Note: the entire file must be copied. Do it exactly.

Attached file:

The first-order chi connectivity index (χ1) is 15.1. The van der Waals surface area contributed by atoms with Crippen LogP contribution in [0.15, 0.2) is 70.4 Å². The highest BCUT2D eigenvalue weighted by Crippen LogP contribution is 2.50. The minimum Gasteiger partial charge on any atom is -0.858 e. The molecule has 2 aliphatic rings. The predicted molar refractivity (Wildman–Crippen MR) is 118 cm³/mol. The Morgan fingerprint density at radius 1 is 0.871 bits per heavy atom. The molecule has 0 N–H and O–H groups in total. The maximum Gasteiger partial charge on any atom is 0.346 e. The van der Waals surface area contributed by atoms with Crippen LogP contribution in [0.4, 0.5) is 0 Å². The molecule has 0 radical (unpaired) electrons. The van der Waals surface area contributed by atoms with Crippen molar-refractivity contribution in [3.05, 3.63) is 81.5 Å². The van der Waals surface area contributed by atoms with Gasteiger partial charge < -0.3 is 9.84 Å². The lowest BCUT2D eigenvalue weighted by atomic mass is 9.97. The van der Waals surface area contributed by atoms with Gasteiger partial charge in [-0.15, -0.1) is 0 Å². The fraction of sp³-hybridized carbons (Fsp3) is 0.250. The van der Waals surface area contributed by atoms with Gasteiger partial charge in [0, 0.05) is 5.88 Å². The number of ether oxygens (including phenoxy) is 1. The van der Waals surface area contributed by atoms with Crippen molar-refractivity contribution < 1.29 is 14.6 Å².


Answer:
The first-order chi connectivity index (χ1) is 15.1. The van der Waals surface area contributed by atoms with Crippen LogP contribution in [0.15, 0.2) is 70.4 Å². The highest BCUT2D eigenvalue weighted by Crippen LogP contribution is 2.50. The minimum Gasteiger partial charge on any atom is -0.858 e. The molecule has 2 aliphatic rings. The predicted molar refractivity (Wildman–Crippen MR) is 118 cm³/mol. The Morgan fingerprint density at radius 1 is 0.871 bits per heavy atom. The molecule has 0 N–H and O–H groups in total. The maximum Gasteiger partial charge on any atom is 0.346 e. The van der Waals surface area contributed by atoms with Crippen LogP contribution in [0.4, 0.5) is 0 Å². The molecule has 0 radical (unpaired) electrons. The van der Waals surface area contributed by atoms with Crippen molar-refractivity contribution in [3.05, 3.63) is 81.5 Å². The van der Waals surface area contributed by atoms with Gasteiger partial charge < -0.3 is 9.84 Å². The lowest BCUT2D eigenvalue weighted by atomic mass is 9.97. The van der Waals surface area contributed by atoms with Gasteiger partial charge in [-0.15, -0.1) is 0 Å². The fraction of sp³-hybridized carbons (Fsp3) is 0.250. The van der Waals surface area contributed by atoms with Gasteiger partial charge in [0, 0.05) is 5.88 Å². The number of ether oxygens (including phenoxy) is 1. The van der Waals surface area contributed by atoms with Crippen molar-refractivity contribution < 1.29 is 14.6 Å².